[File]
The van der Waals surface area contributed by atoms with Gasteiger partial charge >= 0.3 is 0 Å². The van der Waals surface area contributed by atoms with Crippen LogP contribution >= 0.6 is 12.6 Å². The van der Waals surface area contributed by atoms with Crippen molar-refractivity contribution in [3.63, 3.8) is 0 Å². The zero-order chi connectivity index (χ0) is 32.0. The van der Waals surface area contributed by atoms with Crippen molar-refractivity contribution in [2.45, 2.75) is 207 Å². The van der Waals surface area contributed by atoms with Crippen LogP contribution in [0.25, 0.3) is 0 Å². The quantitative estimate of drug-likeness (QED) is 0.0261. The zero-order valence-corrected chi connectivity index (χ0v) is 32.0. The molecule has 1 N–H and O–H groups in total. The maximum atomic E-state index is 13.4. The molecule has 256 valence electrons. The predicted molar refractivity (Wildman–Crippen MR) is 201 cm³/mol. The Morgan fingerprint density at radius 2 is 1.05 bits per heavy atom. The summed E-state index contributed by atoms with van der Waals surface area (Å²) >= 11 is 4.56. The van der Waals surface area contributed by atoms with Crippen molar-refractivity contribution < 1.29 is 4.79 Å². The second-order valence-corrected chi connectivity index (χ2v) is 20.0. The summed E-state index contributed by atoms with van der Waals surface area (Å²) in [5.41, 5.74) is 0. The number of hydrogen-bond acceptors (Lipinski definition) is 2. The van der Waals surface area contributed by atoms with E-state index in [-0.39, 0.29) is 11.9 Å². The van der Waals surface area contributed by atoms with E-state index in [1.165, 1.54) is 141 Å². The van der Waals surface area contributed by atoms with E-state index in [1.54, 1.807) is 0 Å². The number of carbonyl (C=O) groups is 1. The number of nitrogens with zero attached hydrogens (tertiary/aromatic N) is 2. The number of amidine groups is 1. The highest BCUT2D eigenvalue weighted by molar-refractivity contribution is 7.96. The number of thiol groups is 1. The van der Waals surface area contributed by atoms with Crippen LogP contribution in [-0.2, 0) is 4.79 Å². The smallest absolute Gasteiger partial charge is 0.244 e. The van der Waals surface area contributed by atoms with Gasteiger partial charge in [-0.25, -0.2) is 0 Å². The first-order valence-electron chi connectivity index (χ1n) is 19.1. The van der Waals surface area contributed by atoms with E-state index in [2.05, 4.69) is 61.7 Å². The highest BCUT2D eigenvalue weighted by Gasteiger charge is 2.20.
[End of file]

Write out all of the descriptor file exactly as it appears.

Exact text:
The van der Waals surface area contributed by atoms with Gasteiger partial charge >= 0.3 is 0 Å². The van der Waals surface area contributed by atoms with Crippen LogP contribution >= 0.6 is 12.6 Å². The van der Waals surface area contributed by atoms with Crippen molar-refractivity contribution in [3.63, 3.8) is 0 Å². The zero-order chi connectivity index (χ0) is 32.0. The van der Waals surface area contributed by atoms with Crippen molar-refractivity contribution in [2.45, 2.75) is 207 Å². The van der Waals surface area contributed by atoms with Crippen LogP contribution in [0.25, 0.3) is 0 Å². The quantitative estimate of drug-likeness (QED) is 0.0261. The zero-order valence-corrected chi connectivity index (χ0v) is 32.0. The molecule has 1 N–H and O–H groups in total. The maximum atomic E-state index is 13.4. The molecule has 256 valence electrons. The predicted molar refractivity (Wildman–Crippen MR) is 201 cm³/mol. The Morgan fingerprint density at radius 2 is 1.05 bits per heavy atom. The summed E-state index contributed by atoms with van der Waals surface area (Å²) >= 11 is 4.56. The van der Waals surface area contributed by atoms with Crippen molar-refractivity contribution < 1.29 is 4.79 Å². The second-order valence-corrected chi connectivity index (χ2v) is 20.0. The summed E-state index contributed by atoms with van der Waals surface area (Å²) in [5.41, 5.74) is 0. The number of hydrogen-bond acceptors (Lipinski definition) is 2. The van der Waals surface area contributed by atoms with E-state index in [-0.39, 0.29) is 11.9 Å². The van der Waals surface area contributed by atoms with E-state index in [1.165, 1.54) is 141 Å². The van der Waals surface area contributed by atoms with E-state index in [1.54, 1.807) is 0 Å². The number of carbonyl (C=O) groups is 1. The number of nitrogens with zero attached hydrogens (tertiary/aromatic N) is 2. The number of amidine groups is 1. The highest BCUT2D eigenvalue weighted by molar-refractivity contribution is 7.96. The number of thiol groups is 1. The van der Waals surface area contributed by atoms with Crippen LogP contribution in [-0.2, 0) is 4.79 Å². The smallest absolute Gasteiger partial charge is 0.244 e. The van der Waals surface area contributed by atoms with Gasteiger partial charge in [-0.25, -0.2) is 0 Å². The first-order valence-electron chi connectivity index (χ1n) is 19.1. The van der Waals surface area contributed by atoms with E-state index in [2.05, 4.69) is 61.7 Å². The highest BCUT2D eigenvalue weighted by Gasteiger charge is 2.20.